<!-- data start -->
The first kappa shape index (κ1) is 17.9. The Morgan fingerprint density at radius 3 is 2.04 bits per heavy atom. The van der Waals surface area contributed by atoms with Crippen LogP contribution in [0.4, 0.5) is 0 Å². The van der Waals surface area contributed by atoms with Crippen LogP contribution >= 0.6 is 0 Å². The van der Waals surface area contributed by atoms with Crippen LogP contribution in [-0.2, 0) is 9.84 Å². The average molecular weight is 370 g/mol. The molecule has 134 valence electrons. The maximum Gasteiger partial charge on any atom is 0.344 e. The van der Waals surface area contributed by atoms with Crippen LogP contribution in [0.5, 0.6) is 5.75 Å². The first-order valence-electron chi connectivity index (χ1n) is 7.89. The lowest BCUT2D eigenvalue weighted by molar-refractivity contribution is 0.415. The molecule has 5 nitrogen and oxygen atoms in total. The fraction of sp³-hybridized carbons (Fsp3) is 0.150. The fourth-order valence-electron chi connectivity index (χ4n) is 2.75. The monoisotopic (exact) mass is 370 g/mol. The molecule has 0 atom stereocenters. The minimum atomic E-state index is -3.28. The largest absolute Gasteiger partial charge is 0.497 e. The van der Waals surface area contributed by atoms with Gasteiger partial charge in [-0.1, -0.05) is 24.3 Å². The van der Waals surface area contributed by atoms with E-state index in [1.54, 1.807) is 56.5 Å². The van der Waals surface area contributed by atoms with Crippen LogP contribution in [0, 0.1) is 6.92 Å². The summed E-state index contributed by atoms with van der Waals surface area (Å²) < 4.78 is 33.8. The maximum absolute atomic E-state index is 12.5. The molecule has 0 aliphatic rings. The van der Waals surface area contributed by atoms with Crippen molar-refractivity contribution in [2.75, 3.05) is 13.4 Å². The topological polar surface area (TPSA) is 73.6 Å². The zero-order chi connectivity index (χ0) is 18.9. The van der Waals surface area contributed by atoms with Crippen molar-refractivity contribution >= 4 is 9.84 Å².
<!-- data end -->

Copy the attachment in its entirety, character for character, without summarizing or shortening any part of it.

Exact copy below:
The first kappa shape index (κ1) is 17.9. The Morgan fingerprint density at radius 3 is 2.04 bits per heavy atom. The van der Waals surface area contributed by atoms with Crippen LogP contribution in [0.4, 0.5) is 0 Å². The van der Waals surface area contributed by atoms with Crippen LogP contribution >= 0.6 is 0 Å². The van der Waals surface area contributed by atoms with Crippen LogP contribution in [-0.2, 0) is 9.84 Å². The average molecular weight is 370 g/mol. The molecule has 134 valence electrons. The maximum Gasteiger partial charge on any atom is 0.344 e. The van der Waals surface area contributed by atoms with Crippen LogP contribution in [0.5, 0.6) is 5.75 Å². The first-order valence-electron chi connectivity index (χ1n) is 7.89. The lowest BCUT2D eigenvalue weighted by molar-refractivity contribution is 0.415. The molecule has 5 nitrogen and oxygen atoms in total. The fraction of sp³-hybridized carbons (Fsp3) is 0.150. The fourth-order valence-electron chi connectivity index (χ4n) is 2.75. The monoisotopic (exact) mass is 370 g/mol. The molecule has 0 atom stereocenters. The minimum atomic E-state index is -3.28. The largest absolute Gasteiger partial charge is 0.497 e. The van der Waals surface area contributed by atoms with Gasteiger partial charge in [-0.1, -0.05) is 24.3 Å². The van der Waals surface area contributed by atoms with E-state index in [1.54, 1.807) is 56.5 Å². The van der Waals surface area contributed by atoms with Crippen LogP contribution in [0, 0.1) is 6.92 Å². The summed E-state index contributed by atoms with van der Waals surface area (Å²) < 4.78 is 33.8. The maximum absolute atomic E-state index is 12.5. The molecule has 0 aliphatic rings. The van der Waals surface area contributed by atoms with Crippen molar-refractivity contribution in [2.75, 3.05) is 13.4 Å². The topological polar surface area (TPSA) is 73.6 Å². The zero-order chi connectivity index (χ0) is 18.9. The van der Waals surface area contributed by atoms with Crippen molar-refractivity contribution >= 4 is 9.84 Å².